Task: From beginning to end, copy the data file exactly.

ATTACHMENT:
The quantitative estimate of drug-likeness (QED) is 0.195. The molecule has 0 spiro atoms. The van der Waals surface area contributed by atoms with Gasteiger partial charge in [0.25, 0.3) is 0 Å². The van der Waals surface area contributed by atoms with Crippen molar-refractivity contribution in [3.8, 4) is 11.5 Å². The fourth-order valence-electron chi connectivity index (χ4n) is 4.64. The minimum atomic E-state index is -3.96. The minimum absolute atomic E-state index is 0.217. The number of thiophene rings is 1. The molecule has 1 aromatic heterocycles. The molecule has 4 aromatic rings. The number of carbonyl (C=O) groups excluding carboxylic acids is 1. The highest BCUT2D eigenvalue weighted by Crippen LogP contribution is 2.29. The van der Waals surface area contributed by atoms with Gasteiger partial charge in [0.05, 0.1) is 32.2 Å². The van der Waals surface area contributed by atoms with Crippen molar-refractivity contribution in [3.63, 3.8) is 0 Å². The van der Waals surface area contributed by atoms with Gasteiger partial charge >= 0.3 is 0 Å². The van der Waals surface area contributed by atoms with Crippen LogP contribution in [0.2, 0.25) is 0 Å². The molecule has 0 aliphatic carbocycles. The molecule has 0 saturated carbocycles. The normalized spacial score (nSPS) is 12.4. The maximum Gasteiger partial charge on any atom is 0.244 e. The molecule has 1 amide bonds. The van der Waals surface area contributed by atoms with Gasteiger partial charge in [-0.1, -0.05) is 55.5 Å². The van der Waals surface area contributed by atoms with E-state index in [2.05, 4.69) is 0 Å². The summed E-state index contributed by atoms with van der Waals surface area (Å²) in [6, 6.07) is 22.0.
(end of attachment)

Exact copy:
The quantitative estimate of drug-likeness (QED) is 0.195. The molecule has 0 spiro atoms. The van der Waals surface area contributed by atoms with Gasteiger partial charge in [0.25, 0.3) is 0 Å². The van der Waals surface area contributed by atoms with Crippen molar-refractivity contribution in [3.8, 4) is 11.5 Å². The fourth-order valence-electron chi connectivity index (χ4n) is 4.64. The minimum atomic E-state index is -3.96. The minimum absolute atomic E-state index is 0.217. The number of thiophene rings is 1. The molecule has 1 aromatic heterocycles. The molecule has 4 aromatic rings. The number of carbonyl (C=O) groups excluding carboxylic acids is 1. The highest BCUT2D eigenvalue weighted by Crippen LogP contribution is 2.29. The van der Waals surface area contributed by atoms with Gasteiger partial charge in [0.05, 0.1) is 32.2 Å². The van der Waals surface area contributed by atoms with Crippen molar-refractivity contribution in [3.63, 3.8) is 0 Å². The van der Waals surface area contributed by atoms with Gasteiger partial charge >= 0.3 is 0 Å². The van der Waals surface area contributed by atoms with Crippen LogP contribution in [0.2, 0.25) is 0 Å². The molecule has 0 aliphatic carbocycles. The molecule has 0 saturated carbocycles. The normalized spacial score (nSPS) is 12.4. The maximum Gasteiger partial charge on any atom is 0.244 e. The molecule has 1 amide bonds. The van der Waals surface area contributed by atoms with Gasteiger partial charge in [-0.1, -0.05) is 55.5 Å². The van der Waals surface area contributed by atoms with E-state index in [2.05, 4.69) is 0 Å². The summed E-state index contributed by atoms with van der Waals surface area (Å²) in [6, 6.07) is 22.0.